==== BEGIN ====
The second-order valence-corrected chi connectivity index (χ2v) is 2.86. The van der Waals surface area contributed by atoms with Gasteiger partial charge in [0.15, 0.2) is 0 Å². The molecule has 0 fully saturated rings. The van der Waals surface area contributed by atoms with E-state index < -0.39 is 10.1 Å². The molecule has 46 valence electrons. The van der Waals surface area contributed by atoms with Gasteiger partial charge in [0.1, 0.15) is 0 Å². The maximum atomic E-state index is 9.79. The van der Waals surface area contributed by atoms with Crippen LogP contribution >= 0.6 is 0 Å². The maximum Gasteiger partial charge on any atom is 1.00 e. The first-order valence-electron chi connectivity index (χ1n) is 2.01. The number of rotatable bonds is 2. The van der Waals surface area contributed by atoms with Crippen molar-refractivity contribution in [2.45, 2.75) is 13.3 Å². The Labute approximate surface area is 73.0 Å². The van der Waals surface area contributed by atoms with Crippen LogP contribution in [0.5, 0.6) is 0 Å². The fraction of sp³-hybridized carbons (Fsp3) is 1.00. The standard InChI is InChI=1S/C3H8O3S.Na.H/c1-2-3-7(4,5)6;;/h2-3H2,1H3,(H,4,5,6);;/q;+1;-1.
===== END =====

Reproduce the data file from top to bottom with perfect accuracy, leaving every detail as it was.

The second-order valence-corrected chi connectivity index (χ2v) is 2.86. The van der Waals surface area contributed by atoms with Gasteiger partial charge in [0.15, 0.2) is 0 Å². The molecule has 0 fully saturated rings. The van der Waals surface area contributed by atoms with E-state index < -0.39 is 10.1 Å². The molecule has 46 valence electrons. The van der Waals surface area contributed by atoms with Gasteiger partial charge in [0.1, 0.15) is 0 Å². The maximum atomic E-state index is 9.79. The van der Waals surface area contributed by atoms with Crippen LogP contribution >= 0.6 is 0 Å². The maximum Gasteiger partial charge on any atom is 1.00 e. The first-order valence-electron chi connectivity index (χ1n) is 2.01. The number of rotatable bonds is 2. The van der Waals surface area contributed by atoms with Crippen molar-refractivity contribution in [2.45, 2.75) is 13.3 Å². The Labute approximate surface area is 73.0 Å². The van der Waals surface area contributed by atoms with Crippen LogP contribution in [0.5, 0.6) is 0 Å². The fraction of sp³-hybridized carbons (Fsp3) is 1.00. The standard InChI is InChI=1S/C3H8O3S.Na.H/c1-2-3-7(4,5)6;;/h2-3H2,1H3,(H,4,5,6);;/q;+1;-1.